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Palestine and Terrorism
Published on Thursday, March 8, 2001
Palestine and Terrorism
by Robert Jensen
 
With a new hard-line Israeli defense minister promising to strike at the Palestinian "terrorists and their masters," it is more important than ever to be clear about the politics of the term "terrorism." A bit of contemporary history might help here.

On Dec. 7, 1987, the U.N. General Assembly voted 153-2 (with one abstention) to approve a resolution that condemned international terrorism.

The two nations rejecting the resolution were the United States and Israel.

The story of those votes tells us much about the power of some states to label the acts of others as terrorism while avoiding accountability for their own terrorist acts.

General Assembly Resolution 42/159 concerned "measures to prevent international terrorism," and was made up mostly of boilerplate phrases that seem hard to contest: "deploring the continuation of all terrorist acts," "deeply disturbed by the world-wide persistence of those acts," and "convinced of the importance of expanding and improving international co-operation."

The language seems uncontroversial, until one gets to the section that reaffirms the legitimacy of the national liberation movements of "peoples under colonial and racist regimes and other forms of alien domination;" nothing in the resolution should be taken to deny "the right to self-determination, freedom and independence."

The resolution also urges all states "to contribute to the progressive elimination of the causes underlying international terrorism and to pay special attention to all situations, including colonialism, racism and situations involving mass and flagrant violations of human rights and fundamental freedoms."

Now the no-votes by the United States and Israel, and their positions on terrorism, become clearer. Both nations oppose terrorism, so long as we have the definitions straight.

From the U.S./Israeli point of view, violence committed by Israel against Palestinians is defensive. So, Israel's military occupation of the West Bank and Gaza, routine use of torture, arbitrary demolition of homes, and political assassinations are not examples of terrorism, but are simply necessary for defense. Palestinian violence in resistance, though always at a far lower level, is terrorism.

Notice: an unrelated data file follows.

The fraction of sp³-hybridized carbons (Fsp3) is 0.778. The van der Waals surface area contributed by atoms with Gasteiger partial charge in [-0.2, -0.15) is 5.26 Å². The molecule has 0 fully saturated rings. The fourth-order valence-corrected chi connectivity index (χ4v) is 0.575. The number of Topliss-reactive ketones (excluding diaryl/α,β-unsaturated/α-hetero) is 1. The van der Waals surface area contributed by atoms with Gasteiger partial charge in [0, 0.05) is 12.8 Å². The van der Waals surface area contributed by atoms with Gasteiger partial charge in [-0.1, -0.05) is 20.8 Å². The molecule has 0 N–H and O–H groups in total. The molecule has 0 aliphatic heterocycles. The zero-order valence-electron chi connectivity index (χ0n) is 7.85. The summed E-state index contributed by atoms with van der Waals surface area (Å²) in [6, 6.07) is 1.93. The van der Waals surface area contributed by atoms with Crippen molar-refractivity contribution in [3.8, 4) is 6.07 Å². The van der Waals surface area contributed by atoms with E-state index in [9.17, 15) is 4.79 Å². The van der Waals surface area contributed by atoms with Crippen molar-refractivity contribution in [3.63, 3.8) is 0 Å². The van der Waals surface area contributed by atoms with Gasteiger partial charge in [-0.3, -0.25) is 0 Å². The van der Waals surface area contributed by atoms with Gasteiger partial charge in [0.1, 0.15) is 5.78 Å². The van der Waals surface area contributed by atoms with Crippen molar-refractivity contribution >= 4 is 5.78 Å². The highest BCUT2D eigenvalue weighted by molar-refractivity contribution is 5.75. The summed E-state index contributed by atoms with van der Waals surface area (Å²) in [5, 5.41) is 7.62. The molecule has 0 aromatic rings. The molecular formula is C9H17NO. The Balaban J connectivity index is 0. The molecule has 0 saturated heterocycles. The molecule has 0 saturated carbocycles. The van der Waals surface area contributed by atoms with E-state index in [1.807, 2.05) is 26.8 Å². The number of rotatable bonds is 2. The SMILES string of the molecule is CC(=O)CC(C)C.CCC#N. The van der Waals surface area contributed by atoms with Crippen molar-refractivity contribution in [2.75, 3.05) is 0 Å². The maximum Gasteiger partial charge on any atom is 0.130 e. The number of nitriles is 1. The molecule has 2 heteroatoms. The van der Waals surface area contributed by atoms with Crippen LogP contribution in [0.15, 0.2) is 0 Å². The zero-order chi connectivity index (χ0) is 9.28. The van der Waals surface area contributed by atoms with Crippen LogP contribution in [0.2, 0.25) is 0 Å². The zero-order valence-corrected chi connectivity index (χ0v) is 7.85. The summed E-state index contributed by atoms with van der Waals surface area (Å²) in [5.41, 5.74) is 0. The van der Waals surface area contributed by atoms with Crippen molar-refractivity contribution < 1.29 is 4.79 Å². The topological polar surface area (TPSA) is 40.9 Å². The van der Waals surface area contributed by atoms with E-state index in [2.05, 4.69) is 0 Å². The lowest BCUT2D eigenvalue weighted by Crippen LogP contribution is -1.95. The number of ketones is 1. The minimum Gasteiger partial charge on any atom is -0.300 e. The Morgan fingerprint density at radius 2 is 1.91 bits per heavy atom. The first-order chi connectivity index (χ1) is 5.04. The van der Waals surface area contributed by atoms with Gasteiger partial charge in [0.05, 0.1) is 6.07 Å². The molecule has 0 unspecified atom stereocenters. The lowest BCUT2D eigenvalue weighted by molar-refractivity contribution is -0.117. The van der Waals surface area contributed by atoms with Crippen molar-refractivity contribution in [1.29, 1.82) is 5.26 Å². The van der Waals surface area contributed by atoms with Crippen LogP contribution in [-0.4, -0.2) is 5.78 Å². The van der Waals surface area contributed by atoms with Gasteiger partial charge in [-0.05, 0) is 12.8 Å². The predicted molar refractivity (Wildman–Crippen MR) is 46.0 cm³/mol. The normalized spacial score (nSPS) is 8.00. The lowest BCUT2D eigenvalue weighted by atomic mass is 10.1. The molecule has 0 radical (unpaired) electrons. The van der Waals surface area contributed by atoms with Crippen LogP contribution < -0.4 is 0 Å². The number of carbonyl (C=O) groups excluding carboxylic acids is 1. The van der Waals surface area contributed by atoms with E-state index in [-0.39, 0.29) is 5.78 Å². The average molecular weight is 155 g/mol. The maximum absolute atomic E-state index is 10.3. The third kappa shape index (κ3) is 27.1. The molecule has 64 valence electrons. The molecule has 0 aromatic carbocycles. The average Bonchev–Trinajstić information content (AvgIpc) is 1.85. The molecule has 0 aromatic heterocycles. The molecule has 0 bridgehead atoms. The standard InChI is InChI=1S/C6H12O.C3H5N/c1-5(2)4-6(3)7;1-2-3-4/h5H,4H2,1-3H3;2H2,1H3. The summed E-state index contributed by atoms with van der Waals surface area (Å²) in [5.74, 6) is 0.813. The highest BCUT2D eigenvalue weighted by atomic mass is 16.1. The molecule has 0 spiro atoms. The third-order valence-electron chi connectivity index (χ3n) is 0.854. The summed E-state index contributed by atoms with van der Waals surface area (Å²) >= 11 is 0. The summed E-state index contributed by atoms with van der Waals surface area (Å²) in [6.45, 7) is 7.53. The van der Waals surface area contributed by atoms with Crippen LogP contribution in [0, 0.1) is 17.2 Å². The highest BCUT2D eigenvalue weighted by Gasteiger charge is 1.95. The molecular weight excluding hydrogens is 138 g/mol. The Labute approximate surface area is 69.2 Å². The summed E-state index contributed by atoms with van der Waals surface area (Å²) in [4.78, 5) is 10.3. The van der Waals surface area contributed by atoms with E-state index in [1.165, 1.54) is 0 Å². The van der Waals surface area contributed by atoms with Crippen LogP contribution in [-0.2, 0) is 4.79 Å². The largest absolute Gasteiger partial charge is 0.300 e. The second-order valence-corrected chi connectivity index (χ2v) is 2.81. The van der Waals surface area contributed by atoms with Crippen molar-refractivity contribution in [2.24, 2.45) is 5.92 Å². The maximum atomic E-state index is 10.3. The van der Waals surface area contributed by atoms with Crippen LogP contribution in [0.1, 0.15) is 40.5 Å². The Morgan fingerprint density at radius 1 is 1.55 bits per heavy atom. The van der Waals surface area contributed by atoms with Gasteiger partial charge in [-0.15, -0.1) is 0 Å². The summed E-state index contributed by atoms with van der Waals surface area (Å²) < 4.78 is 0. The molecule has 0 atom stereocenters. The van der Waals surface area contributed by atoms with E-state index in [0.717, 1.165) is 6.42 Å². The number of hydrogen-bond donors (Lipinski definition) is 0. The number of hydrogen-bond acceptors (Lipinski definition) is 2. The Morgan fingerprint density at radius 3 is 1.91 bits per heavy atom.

Similarly, when Israel occupied Lebanon throughout the 1980s and '90s in violation of U.N. Security Council resolutions, the violence of that occupation was defensive, and Hezbollah's resistance to that occupation was labeled terrorism.

The question is, of course, what is Israel defending? Its people, or its program of conquest and expansion?

If we were to take seriously the moral call to end domination by colonial regimes, certainly Israel's occupation of Palestine would be among the first to be addressed. Everyone is aware of the complexity of the situation in Israel/Palestine, but we all should be just as aware that Israel occupies land conquered in war in violation of international law. That is colonialism.

There is no doubt that both sides in the conflict have killed, and at times killed civilians. The 1987 General Assembly resolution deplores any taking of "innocent human lives," but it also acknowledges that the causes of terrorism often lie in "misery, frustration, grievance and despair" that leads people to seek radical change. Such sympathies for the victims of occupation and repression, and hence the resolution expressing those sympathies, were unacceptable to Israel and the United States.

So long as the Palestinians accept the narrow limits of what was until recently called "the peace process," Israel is willing to grant them some minimal rights, mostly the right to rule over their own impoverishment.

But Palestinians revert to the status of terrorists when they resist the daily humiliations of checkpoints, closures and random violence against them, or when they refuse to accept a subordinate status that allows Israel to retain the best land and the water resources. If Palestinians demand a state with true sovereignty and self-determination, the condemnations from Israel begin once again.

If one abandons morality and considers only power, it is easy to see why Israeli refused to vote to condemn terrorism. It's also easy to see why the United States followed suit. For decades the United States has invested in Israel as a strategic partner to help maintain U.S. dominance in the Middle East. So long as policymakers see value in that strategy, the United States is unlikely to put serious pressure on Israel to seek not just peace, but a just peace, in the Middle East.

The likelihood of such pressure for justice for the Palestinians will increase dramatically, however, if U.S. citizens understand better the history of the region, realize the complicity of the United States, and demand that U.S. policy support "the inalienable right to self-determination and independence of all peoples" that the U.N. resolution reminds us is the foundation of international law.

Robert Jensen is a professor in the Department of Journalism at the University of Texas at Austin. He can be reached at rjensen@uts.cc.utexas.edu.

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